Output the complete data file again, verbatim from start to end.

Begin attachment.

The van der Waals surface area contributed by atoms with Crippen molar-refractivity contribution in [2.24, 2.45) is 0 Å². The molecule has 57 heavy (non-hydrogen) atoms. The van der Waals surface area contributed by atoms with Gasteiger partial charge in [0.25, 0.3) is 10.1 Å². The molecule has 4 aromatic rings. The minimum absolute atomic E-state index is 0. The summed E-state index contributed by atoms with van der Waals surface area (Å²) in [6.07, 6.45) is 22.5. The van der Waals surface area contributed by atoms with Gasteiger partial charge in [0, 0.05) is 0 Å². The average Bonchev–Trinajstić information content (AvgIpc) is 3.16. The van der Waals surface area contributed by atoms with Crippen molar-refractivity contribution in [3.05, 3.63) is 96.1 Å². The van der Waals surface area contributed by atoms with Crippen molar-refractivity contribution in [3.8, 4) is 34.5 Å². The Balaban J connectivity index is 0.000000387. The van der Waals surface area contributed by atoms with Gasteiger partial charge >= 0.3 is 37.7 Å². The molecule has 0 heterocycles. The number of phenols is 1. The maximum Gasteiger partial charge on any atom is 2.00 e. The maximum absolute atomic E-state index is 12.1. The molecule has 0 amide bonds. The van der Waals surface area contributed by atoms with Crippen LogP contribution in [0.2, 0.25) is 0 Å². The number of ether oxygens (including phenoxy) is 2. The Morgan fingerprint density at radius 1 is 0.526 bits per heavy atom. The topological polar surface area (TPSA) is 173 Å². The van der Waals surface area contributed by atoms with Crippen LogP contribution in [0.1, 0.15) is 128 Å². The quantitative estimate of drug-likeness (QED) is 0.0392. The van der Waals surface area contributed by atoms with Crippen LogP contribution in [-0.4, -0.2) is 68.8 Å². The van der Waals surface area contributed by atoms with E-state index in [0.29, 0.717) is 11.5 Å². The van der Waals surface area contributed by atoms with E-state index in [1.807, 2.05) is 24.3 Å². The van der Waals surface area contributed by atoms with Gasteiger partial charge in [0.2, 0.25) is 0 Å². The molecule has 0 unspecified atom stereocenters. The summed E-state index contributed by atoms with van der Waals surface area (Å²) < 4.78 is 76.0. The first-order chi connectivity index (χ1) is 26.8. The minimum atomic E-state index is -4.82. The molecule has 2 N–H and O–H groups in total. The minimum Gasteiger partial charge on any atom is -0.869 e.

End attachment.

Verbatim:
The van der Waals surface area contributed by atoms with Crippen molar-refractivity contribution in [2.24, 2.45) is 0 Å². The molecule has 57 heavy (non-hydrogen) atoms. The van der Waals surface area contributed by atoms with Gasteiger partial charge in [0.25, 0.3) is 10.1 Å². The molecule has 4 aromatic rings. The minimum absolute atomic E-state index is 0. The summed E-state index contributed by atoms with van der Waals surface area (Å²) in [6.07, 6.45) is 22.5. The van der Waals surface area contributed by atoms with Gasteiger partial charge in [0, 0.05) is 0 Å². The average Bonchev–Trinajstić information content (AvgIpc) is 3.16. The van der Waals surface area contributed by atoms with Crippen molar-refractivity contribution in [3.05, 3.63) is 96.1 Å². The van der Waals surface area contributed by atoms with Crippen molar-refractivity contribution in [3.8, 4) is 34.5 Å². The Balaban J connectivity index is 0.000000387. The van der Waals surface area contributed by atoms with Gasteiger partial charge >= 0.3 is 37.7 Å². The molecule has 0 heterocycles. The number of phenols is 1. The maximum Gasteiger partial charge on any atom is 2.00 e. The maximum absolute atomic E-state index is 12.1. The molecule has 0 amide bonds. The van der Waals surface area contributed by atoms with Crippen LogP contribution in [0.2, 0.25) is 0 Å². The number of ether oxygens (including phenoxy) is 2. The Morgan fingerprint density at radius 1 is 0.526 bits per heavy atom. The topological polar surface area (TPSA) is 173 Å². The van der Waals surface area contributed by atoms with Crippen LogP contribution in [0.1, 0.15) is 128 Å². The quantitative estimate of drug-likeness (QED) is 0.0392. The van der Waals surface area contributed by atoms with Crippen LogP contribution in [-0.4, -0.2) is 68.8 Å². The van der Waals surface area contributed by atoms with E-state index in [0.29, 0.717) is 11.5 Å². The van der Waals surface area contributed by atoms with E-state index in [1.807, 2.05) is 24.3 Å². The van der Waals surface area contributed by atoms with Gasteiger partial charge in [0.2, 0.25) is 0 Å². The molecule has 0 unspecified atom stereocenters. The summed E-state index contributed by atoms with van der Waals surface area (Å²) < 4.78 is 76.0. The first-order chi connectivity index (χ1) is 26.8. The minimum atomic E-state index is -4.82. The molecule has 2 N–H and O–H groups in total. The minimum Gasteiger partial charge on any atom is -0.869 e.